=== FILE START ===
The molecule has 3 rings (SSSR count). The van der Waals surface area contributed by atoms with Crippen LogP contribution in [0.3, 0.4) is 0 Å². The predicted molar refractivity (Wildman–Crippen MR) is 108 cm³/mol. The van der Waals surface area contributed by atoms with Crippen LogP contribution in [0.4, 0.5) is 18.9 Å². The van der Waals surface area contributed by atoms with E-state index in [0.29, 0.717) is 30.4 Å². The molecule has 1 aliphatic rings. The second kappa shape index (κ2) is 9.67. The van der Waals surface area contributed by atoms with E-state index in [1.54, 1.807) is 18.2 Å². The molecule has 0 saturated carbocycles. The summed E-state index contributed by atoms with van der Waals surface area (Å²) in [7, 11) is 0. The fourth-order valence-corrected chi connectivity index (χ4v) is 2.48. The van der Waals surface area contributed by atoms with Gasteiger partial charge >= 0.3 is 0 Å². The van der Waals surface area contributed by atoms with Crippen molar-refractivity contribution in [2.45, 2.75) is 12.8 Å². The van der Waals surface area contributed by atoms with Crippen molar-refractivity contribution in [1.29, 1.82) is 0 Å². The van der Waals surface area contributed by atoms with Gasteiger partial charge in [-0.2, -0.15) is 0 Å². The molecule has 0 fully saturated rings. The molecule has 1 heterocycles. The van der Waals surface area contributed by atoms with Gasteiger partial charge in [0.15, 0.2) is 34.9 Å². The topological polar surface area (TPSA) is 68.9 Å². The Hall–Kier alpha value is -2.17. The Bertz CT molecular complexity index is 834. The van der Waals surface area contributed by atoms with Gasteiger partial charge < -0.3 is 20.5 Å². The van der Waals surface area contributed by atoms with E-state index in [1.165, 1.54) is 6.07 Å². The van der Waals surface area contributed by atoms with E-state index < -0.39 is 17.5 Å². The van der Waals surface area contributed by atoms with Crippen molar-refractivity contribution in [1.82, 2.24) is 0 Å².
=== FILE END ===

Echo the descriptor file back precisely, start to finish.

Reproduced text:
The molecule has 3 rings (SSSR count). The van der Waals surface area contributed by atoms with Crippen LogP contribution in [0.3, 0.4) is 0 Å². The predicted molar refractivity (Wildman–Crippen MR) is 108 cm³/mol. The van der Waals surface area contributed by atoms with Crippen LogP contribution in [0.4, 0.5) is 18.9 Å². The van der Waals surface area contributed by atoms with E-state index in [0.29, 0.717) is 30.4 Å². The molecule has 1 aliphatic rings. The second kappa shape index (κ2) is 9.67. The van der Waals surface area contributed by atoms with E-state index in [1.54, 1.807) is 18.2 Å². The molecule has 0 saturated carbocycles. The summed E-state index contributed by atoms with van der Waals surface area (Å²) in [7, 11) is 0. The fourth-order valence-corrected chi connectivity index (χ4v) is 2.48. The van der Waals surface area contributed by atoms with Gasteiger partial charge >= 0.3 is 0 Å². The van der Waals surface area contributed by atoms with Crippen molar-refractivity contribution in [2.45, 2.75) is 12.8 Å². The van der Waals surface area contributed by atoms with Crippen molar-refractivity contribution in [1.29, 1.82) is 0 Å². The van der Waals surface area contributed by atoms with Gasteiger partial charge in [-0.2, -0.15) is 0 Å². The molecule has 0 fully saturated rings. The molecule has 1 heterocycles. The van der Waals surface area contributed by atoms with Gasteiger partial charge in [0.15, 0.2) is 34.9 Å². The topological polar surface area (TPSA) is 68.9 Å². The Hall–Kier alpha value is -2.17. The Bertz CT molecular complexity index is 834. The van der Waals surface area contributed by atoms with Gasteiger partial charge < -0.3 is 20.5 Å². The van der Waals surface area contributed by atoms with E-state index in [1.165, 1.54) is 6.07 Å². The van der Waals surface area contributed by atoms with E-state index < -0.39 is 17.5 Å². The van der Waals surface area contributed by atoms with Crippen molar-refractivity contribution in [1.82, 2.24) is 0 Å².